Handel: Alcina

Joyce DiDonato; Il Complesso Barocco/Alan Curtis (Archiv 477 7374)

16 April 2009 3.5 stars

Alcina

Even as the CD companies are facing their demise, they continue to churn out recordings with astonishing frequency. Since it's the Handel anniversary year, we're being inundated with all kinds of operas that most of us have barely heard of – we plan to publish reviews of Ezio and Faramondo over the next few days, for instance – which begs the question of why some of these projects ever get off the ground if they're not even going to come close to bringing back their production costs.

Of course, it's a different matter with better-known works such as Tamerlano, which I reviewed on a DVD with Domingo a couple of weeks ago, and now this Alcina. The piece has enjoyed several previous outings in the studio, including a classic account with Joan Sutherland, a starrily-cast version under William Christie with Renee Fleming and Susan Graham that purists love to hate, and another recording with Arleen Auger under the late Richard Hickox. There's even a live recording from Munich with Ivor Bolton leading a cast that includes Anja Harteros and Vesselina Kasarova.

None of these versions are perfect, whether it's because they sound old-fashioned (in the case of Sutherland), or have controversial casting (Fleming), or are bloodlessly conducted, and several critics are hailing Archiv's new recording as the finest to date. For me, it's slightly less clear-cut. On the good side, the set features three superb female soloists, but on the negative, there are three disappointing vocal performances, and overall I'm not convinced by the slightly clinical, understated approach of conductor Alan Curtis.

Alcina was one of Handel's biggest success stories. It received eighteen performances during its original run – more than any of his other works of that decade – and proved the operatic hit of London at the end of the 1734-5 season, in which Handel's company had been engaged in a kind of 'ratings war' of his day with another faction, the Opera of the Nobility company whose star singer was Farinelli. The two companies did battle, but according to David Vickers' excellent liner note, Handel won the day spectacularly. Indeed, the contemporary historian Charles Burney said that Alcina was 'an opera with which Handel seems to have vanquished his opponents'. Itturned into one of the greatest triumphs of his career.

Chivalry and heroism characterise Ludovico Ariosto's poem Orlando furioso, from which Handel took the stories of Alcina, Orlando and Ariodante (all of them written in the mid-1730s). As ever, anguish and joy lie side by side, and Handel evokes each emotion with his usual vivid mastery. Vickers' liner note gives a fascinating account of the composer's self-criticism in creating this score, from the omission of recitative and whole numbers to the modification of small details. Though the opera took a relatively short time to write, then, it was not done lightly, and it should not be taken as such, despite the typical Handelian mixture of mistaken identities and disguises.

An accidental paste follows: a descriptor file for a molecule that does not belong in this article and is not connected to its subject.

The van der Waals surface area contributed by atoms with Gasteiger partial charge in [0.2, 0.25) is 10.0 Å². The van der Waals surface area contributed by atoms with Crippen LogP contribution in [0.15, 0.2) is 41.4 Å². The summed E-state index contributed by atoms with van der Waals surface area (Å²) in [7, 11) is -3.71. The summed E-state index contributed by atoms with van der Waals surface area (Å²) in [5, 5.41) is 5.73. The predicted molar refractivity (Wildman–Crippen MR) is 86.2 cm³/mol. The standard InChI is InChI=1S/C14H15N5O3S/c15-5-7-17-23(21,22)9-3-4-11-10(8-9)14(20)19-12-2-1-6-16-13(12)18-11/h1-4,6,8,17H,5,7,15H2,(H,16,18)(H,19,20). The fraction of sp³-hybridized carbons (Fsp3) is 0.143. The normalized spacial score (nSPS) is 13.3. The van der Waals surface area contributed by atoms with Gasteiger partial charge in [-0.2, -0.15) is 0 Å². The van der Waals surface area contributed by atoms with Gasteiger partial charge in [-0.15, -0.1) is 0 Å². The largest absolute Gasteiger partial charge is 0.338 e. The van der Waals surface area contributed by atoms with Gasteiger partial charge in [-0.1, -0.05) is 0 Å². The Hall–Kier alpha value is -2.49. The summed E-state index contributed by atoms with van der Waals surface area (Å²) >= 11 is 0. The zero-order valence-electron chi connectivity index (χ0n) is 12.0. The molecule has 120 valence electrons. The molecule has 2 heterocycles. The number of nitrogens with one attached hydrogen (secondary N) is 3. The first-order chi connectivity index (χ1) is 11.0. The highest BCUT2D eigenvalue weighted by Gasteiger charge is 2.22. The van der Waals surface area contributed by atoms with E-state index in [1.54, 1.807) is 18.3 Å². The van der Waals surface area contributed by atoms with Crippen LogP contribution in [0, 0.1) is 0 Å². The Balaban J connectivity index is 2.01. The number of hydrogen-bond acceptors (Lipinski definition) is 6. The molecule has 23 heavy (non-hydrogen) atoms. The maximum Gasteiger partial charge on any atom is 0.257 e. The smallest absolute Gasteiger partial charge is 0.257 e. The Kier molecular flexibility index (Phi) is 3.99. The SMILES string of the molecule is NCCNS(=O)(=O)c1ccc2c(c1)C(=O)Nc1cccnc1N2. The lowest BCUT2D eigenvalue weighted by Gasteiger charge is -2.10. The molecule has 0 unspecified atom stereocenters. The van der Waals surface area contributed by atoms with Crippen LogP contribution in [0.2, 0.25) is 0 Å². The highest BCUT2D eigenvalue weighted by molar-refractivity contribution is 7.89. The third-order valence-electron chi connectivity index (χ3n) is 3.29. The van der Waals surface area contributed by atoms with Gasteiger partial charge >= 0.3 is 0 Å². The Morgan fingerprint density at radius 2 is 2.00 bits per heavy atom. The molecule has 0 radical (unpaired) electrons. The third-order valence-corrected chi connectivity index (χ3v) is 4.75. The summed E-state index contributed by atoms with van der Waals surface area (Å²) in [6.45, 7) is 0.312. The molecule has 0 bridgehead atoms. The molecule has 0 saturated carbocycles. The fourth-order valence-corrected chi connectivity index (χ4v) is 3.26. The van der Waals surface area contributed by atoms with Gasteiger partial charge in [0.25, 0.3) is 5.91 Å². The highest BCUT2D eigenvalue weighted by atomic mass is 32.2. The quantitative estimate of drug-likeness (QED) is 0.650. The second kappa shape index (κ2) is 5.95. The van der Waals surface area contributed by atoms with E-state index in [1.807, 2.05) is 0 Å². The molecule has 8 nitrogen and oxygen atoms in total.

This new recording is interesting partly for the casting of a mezzo-soprano in the title role. Anyone wondering about this aspect should worry no further: Joyce DiDonato triumphs completely, and if her standard of artistry were achieved by everyone involved, the set would be an unmitigated pleasure. Her six solo numbers are phenomenally well worked-out, mixing an intimate and personal response to the text with the technical assurance to spin out long lines and operate in a tessitura that takes her slightly out of her usual comfort zone. There isn't a better Alcina on record.

I'm impressed, too, with Maite Beaumont as Ruggiero, singing as beautifully as DiDonato if not with the same level of refinement or detail ('Mi lusinga il dolce affetto' is a highlight), and Karina Gauvin as a luscious-voiced Morgana. However, for me the female line-up is marred by Sonia Prina, making heavy weather of the coloratura passages and sounding strained and very much out of sorts as Bradamante. For my taste, too, Kobie can Rensburg's tenor is too light of tone for the amount of detail he tries to pick out of the text and I prefer less use of vibrato in Handel than Vito Priante uses as Melisso. Nor do Prina, Priante and Rensburg always sound at ease with the tessitura, even if it's DiDonato who ought in theory to sound less comfortable than she does.

What's more of shame is that Curtis' reading of the piece does not enliven it as a stage work deserves. Too often the singers sound like they're standing and singing concert arias in a studio, rather than turning into opera characters. The words ought to matter more, and it should all be a lot more three-dimensional. And though it seems invidious to criticise the elegant playing of the period ensemble Il Complesso Barocco, I'm sure a richer and more exciting string sound can be created than is the case here.

It doesn't help that Curtis' beat tends to be rather rigid and often slow, leading to an enervated performance of the numbers involving the weaker singers. When DiDonato, Beaumont and Gauvin are centre-stage, though, the drama gels, and it's exciting.

By Dominic McHugh

Joyce DiDonato returns to Covent Garden in July to sing Rosina in Rossini's Il barbiere di Siviglia.

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